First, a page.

An inability to sleep is one of the most commonly reported complaints of our returned soldiers. Again, this is not necessarily a sign of a mental problem or coping issue. When at war, even bedding down in a field with nothing more than the clothes on your back separating you from the hard ground, restful sleep was had. It goes back to the idea that everyone had a job, did it and knew others were doing theirs as well. When it was time to sleep, you put your trust in the guy on sentry or guard duty, knowing when it was your turn, he put his faith in you. Sleep was more than just rest, it was being cradled in the knowledge that those whom you have come to call brother were actively protecting you.
When you come home, you are the one who is trained to protect and watch over others. If you’re asleep, who is watching? Who is guarding your family, your kids? Granted, most of this is not an intentional thought but once it is, you can actively work on reordering your thoughts making restful sleep possible once again. Of course, allowing time for your autonomic system to reset is a prerequisite as well. When your system is fried from overload, that reprogramming is going to take longer. Still, this is normal and natural, not a problem.
Most people experience this disruption in sleep when they move into a new house or apartment, or from the city to the suburbs. We say we have to get used to the normal sounds of our new environment and once we do, we sleep better. If your previous home was in the heart of a city, the relative absence of sound can both wake you and make it difficult to fall asleep. Even if you are used to a level of ambient night noise, a change in those sounds can disrupt sleep. Think of how many people who live in the heart of a city still ask for a room in a hotel away from the elevator or ice machines, as those sounds, even though not particularly loud are out of the ordinary and therefore prevent a restful night.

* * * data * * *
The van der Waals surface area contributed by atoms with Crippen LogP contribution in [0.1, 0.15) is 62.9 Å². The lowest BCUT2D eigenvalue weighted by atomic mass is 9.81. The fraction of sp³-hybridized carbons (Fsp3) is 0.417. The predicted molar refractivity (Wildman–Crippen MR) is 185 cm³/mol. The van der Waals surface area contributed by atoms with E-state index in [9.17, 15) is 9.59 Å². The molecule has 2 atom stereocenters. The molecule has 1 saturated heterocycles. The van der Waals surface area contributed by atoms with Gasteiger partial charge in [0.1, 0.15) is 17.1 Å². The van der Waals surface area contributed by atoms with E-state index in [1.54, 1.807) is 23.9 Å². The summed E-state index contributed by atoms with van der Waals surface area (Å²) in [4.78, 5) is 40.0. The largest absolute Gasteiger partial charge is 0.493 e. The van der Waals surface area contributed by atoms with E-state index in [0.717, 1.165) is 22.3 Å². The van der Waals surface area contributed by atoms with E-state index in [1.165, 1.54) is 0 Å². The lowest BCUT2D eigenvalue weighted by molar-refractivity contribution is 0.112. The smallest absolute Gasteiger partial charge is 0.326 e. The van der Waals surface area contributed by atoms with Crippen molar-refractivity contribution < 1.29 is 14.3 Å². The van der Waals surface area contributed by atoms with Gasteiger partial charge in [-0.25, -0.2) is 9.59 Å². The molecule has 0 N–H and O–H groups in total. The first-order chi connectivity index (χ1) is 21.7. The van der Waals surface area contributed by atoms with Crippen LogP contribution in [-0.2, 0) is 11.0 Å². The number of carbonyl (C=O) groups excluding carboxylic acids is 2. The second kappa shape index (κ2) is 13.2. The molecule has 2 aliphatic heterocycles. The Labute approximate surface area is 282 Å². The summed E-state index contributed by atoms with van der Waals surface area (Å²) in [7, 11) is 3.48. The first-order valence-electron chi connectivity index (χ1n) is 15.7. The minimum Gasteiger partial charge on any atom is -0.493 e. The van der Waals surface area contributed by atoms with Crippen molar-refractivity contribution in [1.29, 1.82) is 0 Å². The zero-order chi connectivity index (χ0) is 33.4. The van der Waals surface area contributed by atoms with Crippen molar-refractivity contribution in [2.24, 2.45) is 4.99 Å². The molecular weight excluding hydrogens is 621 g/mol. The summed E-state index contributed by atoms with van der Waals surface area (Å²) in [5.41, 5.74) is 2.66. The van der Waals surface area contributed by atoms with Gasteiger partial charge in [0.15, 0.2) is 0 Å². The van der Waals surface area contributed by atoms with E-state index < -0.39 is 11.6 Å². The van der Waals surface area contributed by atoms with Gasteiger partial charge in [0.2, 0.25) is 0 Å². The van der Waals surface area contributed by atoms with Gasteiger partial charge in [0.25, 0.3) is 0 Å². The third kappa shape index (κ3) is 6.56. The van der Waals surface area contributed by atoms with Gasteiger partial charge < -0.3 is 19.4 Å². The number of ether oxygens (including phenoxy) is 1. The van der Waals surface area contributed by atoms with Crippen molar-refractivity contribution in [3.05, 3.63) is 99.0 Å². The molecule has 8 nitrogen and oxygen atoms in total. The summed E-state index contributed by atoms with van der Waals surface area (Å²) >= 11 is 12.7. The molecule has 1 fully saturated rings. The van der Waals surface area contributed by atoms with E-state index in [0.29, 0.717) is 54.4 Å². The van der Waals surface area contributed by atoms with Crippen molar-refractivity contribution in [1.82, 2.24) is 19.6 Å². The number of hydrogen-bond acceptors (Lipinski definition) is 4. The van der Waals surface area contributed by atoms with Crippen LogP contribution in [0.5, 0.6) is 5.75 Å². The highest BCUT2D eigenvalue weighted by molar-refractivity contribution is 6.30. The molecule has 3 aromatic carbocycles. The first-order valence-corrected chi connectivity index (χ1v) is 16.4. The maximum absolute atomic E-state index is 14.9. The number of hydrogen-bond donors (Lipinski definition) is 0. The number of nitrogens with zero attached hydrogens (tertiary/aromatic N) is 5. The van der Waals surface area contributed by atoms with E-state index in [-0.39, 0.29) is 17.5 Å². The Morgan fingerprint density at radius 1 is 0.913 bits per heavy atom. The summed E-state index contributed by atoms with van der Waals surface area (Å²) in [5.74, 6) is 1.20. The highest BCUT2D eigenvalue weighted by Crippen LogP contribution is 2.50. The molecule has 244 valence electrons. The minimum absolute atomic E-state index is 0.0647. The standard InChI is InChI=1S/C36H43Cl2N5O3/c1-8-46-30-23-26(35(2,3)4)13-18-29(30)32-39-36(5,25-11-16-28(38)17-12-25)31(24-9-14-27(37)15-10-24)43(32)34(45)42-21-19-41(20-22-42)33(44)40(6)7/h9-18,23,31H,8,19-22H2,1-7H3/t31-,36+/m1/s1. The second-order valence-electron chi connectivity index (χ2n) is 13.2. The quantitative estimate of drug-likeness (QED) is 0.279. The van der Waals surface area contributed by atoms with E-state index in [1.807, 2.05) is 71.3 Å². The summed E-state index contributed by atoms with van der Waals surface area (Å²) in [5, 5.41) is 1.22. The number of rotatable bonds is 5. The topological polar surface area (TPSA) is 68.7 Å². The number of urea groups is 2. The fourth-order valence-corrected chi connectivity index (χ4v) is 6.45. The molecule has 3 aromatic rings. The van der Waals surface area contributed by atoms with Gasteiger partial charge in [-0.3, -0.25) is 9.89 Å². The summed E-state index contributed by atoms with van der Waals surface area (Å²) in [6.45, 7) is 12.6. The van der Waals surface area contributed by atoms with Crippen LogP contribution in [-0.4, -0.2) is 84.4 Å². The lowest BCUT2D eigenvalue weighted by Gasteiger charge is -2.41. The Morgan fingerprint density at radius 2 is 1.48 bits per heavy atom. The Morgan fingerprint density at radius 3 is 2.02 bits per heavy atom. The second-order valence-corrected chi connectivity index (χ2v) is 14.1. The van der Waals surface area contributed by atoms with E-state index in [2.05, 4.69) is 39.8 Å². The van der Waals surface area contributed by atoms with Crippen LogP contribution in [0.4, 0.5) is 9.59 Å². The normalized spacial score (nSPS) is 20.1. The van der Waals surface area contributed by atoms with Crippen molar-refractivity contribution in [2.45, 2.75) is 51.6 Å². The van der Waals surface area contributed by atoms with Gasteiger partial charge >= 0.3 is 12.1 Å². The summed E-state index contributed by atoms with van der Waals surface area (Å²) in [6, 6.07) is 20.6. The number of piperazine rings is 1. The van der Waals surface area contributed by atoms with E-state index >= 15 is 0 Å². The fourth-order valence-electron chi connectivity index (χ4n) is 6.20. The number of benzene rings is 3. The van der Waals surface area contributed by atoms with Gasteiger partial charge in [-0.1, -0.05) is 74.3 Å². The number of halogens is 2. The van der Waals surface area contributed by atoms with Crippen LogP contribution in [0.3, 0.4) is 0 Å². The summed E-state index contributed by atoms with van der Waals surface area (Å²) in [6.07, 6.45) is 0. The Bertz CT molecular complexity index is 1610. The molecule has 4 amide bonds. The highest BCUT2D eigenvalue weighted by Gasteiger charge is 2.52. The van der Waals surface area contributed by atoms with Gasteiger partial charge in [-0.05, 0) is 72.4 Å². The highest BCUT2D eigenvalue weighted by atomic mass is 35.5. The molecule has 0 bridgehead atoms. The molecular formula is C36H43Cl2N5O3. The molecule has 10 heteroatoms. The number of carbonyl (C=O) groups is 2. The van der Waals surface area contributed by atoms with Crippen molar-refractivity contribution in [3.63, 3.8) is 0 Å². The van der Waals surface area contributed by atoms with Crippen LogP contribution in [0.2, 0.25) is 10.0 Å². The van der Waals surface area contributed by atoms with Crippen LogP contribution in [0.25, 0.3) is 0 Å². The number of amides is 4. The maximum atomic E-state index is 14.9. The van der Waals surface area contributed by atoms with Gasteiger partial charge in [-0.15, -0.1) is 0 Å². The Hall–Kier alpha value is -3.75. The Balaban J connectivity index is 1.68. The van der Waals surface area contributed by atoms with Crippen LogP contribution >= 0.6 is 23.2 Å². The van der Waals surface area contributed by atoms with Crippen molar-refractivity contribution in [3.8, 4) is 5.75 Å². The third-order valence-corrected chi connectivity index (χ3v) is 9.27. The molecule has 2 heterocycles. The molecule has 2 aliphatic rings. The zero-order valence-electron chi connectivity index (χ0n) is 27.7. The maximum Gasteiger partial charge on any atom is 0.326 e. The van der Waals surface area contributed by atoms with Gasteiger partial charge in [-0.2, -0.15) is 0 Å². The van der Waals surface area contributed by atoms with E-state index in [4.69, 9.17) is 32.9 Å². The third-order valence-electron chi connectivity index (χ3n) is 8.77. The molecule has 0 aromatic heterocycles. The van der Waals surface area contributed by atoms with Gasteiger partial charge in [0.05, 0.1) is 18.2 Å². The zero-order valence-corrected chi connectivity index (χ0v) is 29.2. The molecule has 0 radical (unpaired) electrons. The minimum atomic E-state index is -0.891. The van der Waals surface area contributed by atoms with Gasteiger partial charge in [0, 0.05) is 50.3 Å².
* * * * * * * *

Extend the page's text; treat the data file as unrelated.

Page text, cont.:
Realistically, it is nearly beyond the limits of the human psyche to flip that switch off and then back on again. For many, if the decision is even consciously made, it feels safer just leaving it the on position for many in our current generation of warriors. They know there is not only the possibility but a strong probability that those reactions, that situational awareness will once again be a matter of life and death. And we, as civilians, view that as a problem. We react negatively when our soldiers, out of hard learned habit, won’t sit with their back to a door. We think there is something wrong with the instantaneous defensive reaction to sudden loud noises. We call them paranoid when they scan large crowds for potential threats. And as soon as they say they can’t sleep, we give them drugs rather than help them understand why their inability to sleep is a normal, natural reaction.
One of the very worst things a civilian can do to our warriors is assume these reactions are a problem. Even friends and families of our soldiers think that because a person is having an emotional response to their experiences, difficulty sleeping or instantaneous defensive reactions, there is something mentally wrong. These misunderstandings are most acute in the first days, weeks and months of a soldier’s return home. Some units have begun to address this with classes and orientations for the soldier’s family prior to a unit’s return, but this is not yet universal within all units or branches. Perhaps once it is, there will be fewer separations and divorces among our newly returned warriors. Assuming of course, the simple understanding that these reactions are not just normal but a mark of sanity and not a sign of a problem in our soldier.
That lack of understanding is not only a significant barrier to knowing our returning warriors, it also places unrealistic and some say, unrealizable expectations on those who have stood in the blood and guts of their brothers in arms. Those experiences change a person. And it is good and right to be changed by first hand encounters with horror. But taking, and needing time to adjust to life in a non-war zone is normal, natural and healthy.
With these attitudes home is sadly another form of a hostile environment, one that is in some ways harder to survive. These warriors have displayed intelligence, mental toughness and situational awareness beyond what most civilians can imagine, enabling them to return to what has sadly become the dubious comforts of home.